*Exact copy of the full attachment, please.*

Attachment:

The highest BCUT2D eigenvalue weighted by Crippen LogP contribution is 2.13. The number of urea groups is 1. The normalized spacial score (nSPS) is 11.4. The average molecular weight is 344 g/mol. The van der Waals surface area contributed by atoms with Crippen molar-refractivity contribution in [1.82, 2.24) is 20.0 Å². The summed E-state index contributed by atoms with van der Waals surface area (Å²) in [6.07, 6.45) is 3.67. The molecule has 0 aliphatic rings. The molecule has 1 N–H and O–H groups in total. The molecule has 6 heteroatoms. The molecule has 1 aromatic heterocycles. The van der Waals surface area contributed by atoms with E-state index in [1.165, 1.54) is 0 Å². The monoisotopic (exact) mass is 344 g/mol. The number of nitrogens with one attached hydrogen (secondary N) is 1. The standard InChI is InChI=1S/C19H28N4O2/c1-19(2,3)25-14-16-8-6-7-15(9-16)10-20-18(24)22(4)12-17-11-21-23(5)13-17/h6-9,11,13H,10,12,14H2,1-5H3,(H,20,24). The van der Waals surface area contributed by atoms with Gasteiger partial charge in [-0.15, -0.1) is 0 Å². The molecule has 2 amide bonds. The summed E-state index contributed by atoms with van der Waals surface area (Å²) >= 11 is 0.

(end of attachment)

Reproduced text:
The highest BCUT2D eigenvalue weighted by Crippen LogP contribution is 2.13. The number of urea groups is 1. The normalized spacial score (nSPS) is 11.4. The average molecular weight is 344 g/mol. The van der Waals surface area contributed by atoms with Crippen molar-refractivity contribution in [1.82, 2.24) is 20.0 Å². The summed E-state index contributed by atoms with van der Waals surface area (Å²) in [6.07, 6.45) is 3.67. The molecule has 0 aliphatic rings. The molecule has 1 N–H and O–H groups in total. The molecule has 6 heteroatoms. The molecule has 1 aromatic heterocycles. The van der Waals surface area contributed by atoms with E-state index in [1.165, 1.54) is 0 Å². The monoisotopic (exact) mass is 344 g/mol. The number of nitrogens with one attached hydrogen (secondary N) is 1. The standard InChI is InChI=1S/C19H28N4O2/c1-19(2,3)25-14-16-8-6-7-15(9-16)10-20-18(24)22(4)12-17-11-21-23(5)13-17/h6-9,11,13H,10,12,14H2,1-5H3,(H,20,24). The van der Waals surface area contributed by atoms with Gasteiger partial charge in [-0.15, -0.1) is 0 Å². The molecule has 2 amide bonds. The summed E-state index contributed by atoms with van der Waals surface area (Å²) >= 11 is 0.